A vampire might reasonably be considered an exotic creature, yet there are times when I feel quite mundane. Certainly when I went into the tavern this afternoon, I felt very much the dull one. Of course, when you are up against Rachel, with her decorated horns and tail, our ice-skate-footed friend, whose name I learned was Rangda, and what turned out to be a satyr called Muskwood, one can’t help to be the normal-looking one, even with the pointy teeth.
I don’t know quite what sort of conversation I had walked in upon, but it seemed to involve the satyr trying to persuade Rachel that she didn’t need clothes with some bullshit story, pardon my language, about plants feeling pain as they are ripped from the ground. OK, I know my dryad friend is capable of feeling pain and pleasure, but I’m not sure that principle extends down to things like flax and cotton. Admittedly, the process of making linen from flax does involve a certain amount of abuse, but cotton comes from a bit the plant is throwing away anyway. I don’t remember how hemp is made. Those were the only plant fabrics I could think of at the time. Everything else on my body comes from animals – wool, leather, silk. On the other hand, he is a satyr, so maybe he took any excuse to get a woman, even one with horns, naked.
Skater-girl made brief pleasantries and then flew off, again. I know twice does not make something a habit, but I am beginning to wonder. It’s not as if I have any desire to bite her. I don’t know if she is demonic, fae or other, and besides, those feet look dangerous.
Rachel, meanwhile, asked me to not pull her tail in future. I protested it was the easiest bit to grab and told her I would so promise if she would promise not to provoke my friends. This led to somewhat of a debate, with her claiming that all she was doing was trying to help and what was wrong with that? Aoibheann turned up and weighed into the argument on my side. I was beginning to wonder of Rachel was not aware of what she was doing, since she has only been a demon for a short while. I could feel some sympathy for that, having been a vampire for only a short time and still finding my way with my powers. However, as Aoibheann neatly put it, she still had to take responsibility. Rachel could not see the harm she was doing, even when I explained that while she had indeed offered to exact the revenge, putting herself at risk, it could still reflect harm on Gwyn for future encounters with the Raven. Aoibheann got fed up with trying to convince her and disappeared off, possibly to bang something against the wall in frustration, judging by the noises I was hearing. Rachel herself stormed off in a sulk, still proclaiming her innocence. I must have a word with Padishar, find out what it is she is feeding on, if that is what she is doing, and how to prevent it.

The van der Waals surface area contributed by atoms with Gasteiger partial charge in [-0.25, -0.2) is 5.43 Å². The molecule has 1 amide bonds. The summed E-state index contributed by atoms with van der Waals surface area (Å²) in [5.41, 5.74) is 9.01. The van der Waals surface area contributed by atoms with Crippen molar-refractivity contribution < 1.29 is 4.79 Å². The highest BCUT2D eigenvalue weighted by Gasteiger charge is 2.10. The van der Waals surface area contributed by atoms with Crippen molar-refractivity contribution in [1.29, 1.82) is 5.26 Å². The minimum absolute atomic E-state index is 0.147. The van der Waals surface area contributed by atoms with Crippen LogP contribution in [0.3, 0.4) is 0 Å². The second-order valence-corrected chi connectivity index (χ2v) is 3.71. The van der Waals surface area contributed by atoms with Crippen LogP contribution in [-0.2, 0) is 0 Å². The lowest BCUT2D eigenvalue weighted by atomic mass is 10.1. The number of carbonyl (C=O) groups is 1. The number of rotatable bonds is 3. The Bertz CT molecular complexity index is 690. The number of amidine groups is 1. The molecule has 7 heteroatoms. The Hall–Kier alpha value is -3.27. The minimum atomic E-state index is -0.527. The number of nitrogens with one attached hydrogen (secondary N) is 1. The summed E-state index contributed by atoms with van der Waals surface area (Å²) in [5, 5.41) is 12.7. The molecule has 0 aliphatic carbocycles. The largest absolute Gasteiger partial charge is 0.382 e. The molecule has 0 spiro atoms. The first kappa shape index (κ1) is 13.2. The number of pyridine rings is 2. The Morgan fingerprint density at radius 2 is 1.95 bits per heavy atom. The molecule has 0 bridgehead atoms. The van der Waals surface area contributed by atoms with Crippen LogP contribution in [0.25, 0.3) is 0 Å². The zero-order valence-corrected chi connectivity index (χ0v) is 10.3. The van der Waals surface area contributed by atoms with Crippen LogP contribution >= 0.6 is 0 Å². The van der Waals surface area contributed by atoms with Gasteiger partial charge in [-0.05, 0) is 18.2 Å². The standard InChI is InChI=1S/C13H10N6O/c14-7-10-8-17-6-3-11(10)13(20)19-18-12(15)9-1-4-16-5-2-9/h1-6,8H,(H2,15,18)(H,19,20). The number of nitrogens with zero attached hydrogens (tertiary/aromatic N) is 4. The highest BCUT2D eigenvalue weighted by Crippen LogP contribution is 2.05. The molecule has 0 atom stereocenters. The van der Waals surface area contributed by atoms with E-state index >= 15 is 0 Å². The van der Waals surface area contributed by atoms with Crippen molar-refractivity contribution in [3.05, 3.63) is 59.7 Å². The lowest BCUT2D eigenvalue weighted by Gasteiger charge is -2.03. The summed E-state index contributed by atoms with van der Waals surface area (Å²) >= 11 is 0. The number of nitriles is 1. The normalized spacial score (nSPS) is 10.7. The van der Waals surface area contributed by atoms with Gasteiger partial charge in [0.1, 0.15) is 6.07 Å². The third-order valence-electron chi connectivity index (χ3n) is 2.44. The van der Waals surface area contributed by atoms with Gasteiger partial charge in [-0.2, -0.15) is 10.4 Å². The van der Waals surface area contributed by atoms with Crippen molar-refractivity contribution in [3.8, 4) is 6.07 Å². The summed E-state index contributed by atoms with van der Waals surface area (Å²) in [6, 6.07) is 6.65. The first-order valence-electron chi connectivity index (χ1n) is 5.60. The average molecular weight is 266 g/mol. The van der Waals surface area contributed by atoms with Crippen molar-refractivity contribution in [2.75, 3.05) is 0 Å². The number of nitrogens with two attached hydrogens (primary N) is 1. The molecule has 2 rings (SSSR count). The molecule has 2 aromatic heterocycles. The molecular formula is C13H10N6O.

Mention of the Unseelie Raven caught the satyr’s attention, advising that it wasn’t a good idea to get on said creature’s bad side (not that I am sure he has a good side). I spoke of my own raven experiences, which he found odd, given my nature, and advised me about speaking too freely of my abilities. I discovered from that conversation that he was Seelie, so wasn’t going to tell anybody. He had far better things to do than spilling blood. I would have commented that I didn’t approve of spilling it either, regarding that as being a waste, but I figured that Aoibheann, who had come back in with grazed knuckles, might take it the wrong way. I helped her clean said knuckles with some vodka and a piece of clean rag – the one I used to wrap the older piece of unicorn crystal in and then, lacking anything else to do, left her to the tavern, the satyr by now having lost interest.
I am still wondering about the plants feeling pain comment. I must ask Aerodine next time I see her.